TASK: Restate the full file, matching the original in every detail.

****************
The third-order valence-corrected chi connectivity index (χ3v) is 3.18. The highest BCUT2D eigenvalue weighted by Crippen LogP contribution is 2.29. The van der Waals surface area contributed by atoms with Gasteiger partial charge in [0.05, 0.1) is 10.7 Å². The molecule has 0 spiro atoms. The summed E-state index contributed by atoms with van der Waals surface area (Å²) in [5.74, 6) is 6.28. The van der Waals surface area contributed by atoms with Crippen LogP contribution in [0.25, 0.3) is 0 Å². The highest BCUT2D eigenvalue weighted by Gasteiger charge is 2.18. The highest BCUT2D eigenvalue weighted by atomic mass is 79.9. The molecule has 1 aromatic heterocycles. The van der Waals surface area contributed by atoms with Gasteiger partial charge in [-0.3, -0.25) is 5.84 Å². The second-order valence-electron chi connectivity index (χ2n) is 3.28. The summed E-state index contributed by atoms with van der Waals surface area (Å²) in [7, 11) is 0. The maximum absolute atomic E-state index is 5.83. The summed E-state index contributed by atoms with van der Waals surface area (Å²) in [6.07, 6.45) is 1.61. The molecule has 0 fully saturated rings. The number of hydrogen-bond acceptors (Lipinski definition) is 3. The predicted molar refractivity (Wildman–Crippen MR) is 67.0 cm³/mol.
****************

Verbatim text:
The third-order valence-corrected chi connectivity index (χ3v) is 3.18. The highest BCUT2D eigenvalue weighted by Crippen LogP contribution is 2.29. The van der Waals surface area contributed by atoms with Gasteiger partial charge in [0.05, 0.1) is 10.7 Å². The molecule has 0 spiro atoms. The summed E-state index contributed by atoms with van der Waals surface area (Å²) in [5.74, 6) is 6.28. The van der Waals surface area contributed by atoms with Crippen LogP contribution in [0.25, 0.3) is 0 Å². The highest BCUT2D eigenvalue weighted by Gasteiger charge is 2.18. The highest BCUT2D eigenvalue weighted by atomic mass is 79.9. The molecule has 1 aromatic heterocycles. The van der Waals surface area contributed by atoms with Gasteiger partial charge in [-0.3, -0.25) is 5.84 Å². The second-order valence-electron chi connectivity index (χ2n) is 3.28. The summed E-state index contributed by atoms with van der Waals surface area (Å²) in [7, 11) is 0. The maximum absolute atomic E-state index is 5.83. The summed E-state index contributed by atoms with van der Waals surface area (Å²) in [6.07, 6.45) is 1.61. The molecule has 0 fully saturated rings. The number of hydrogen-bond acceptors (Lipinski definition) is 3. The predicted molar refractivity (Wildman–Crippen MR) is 67.0 cm³/mol.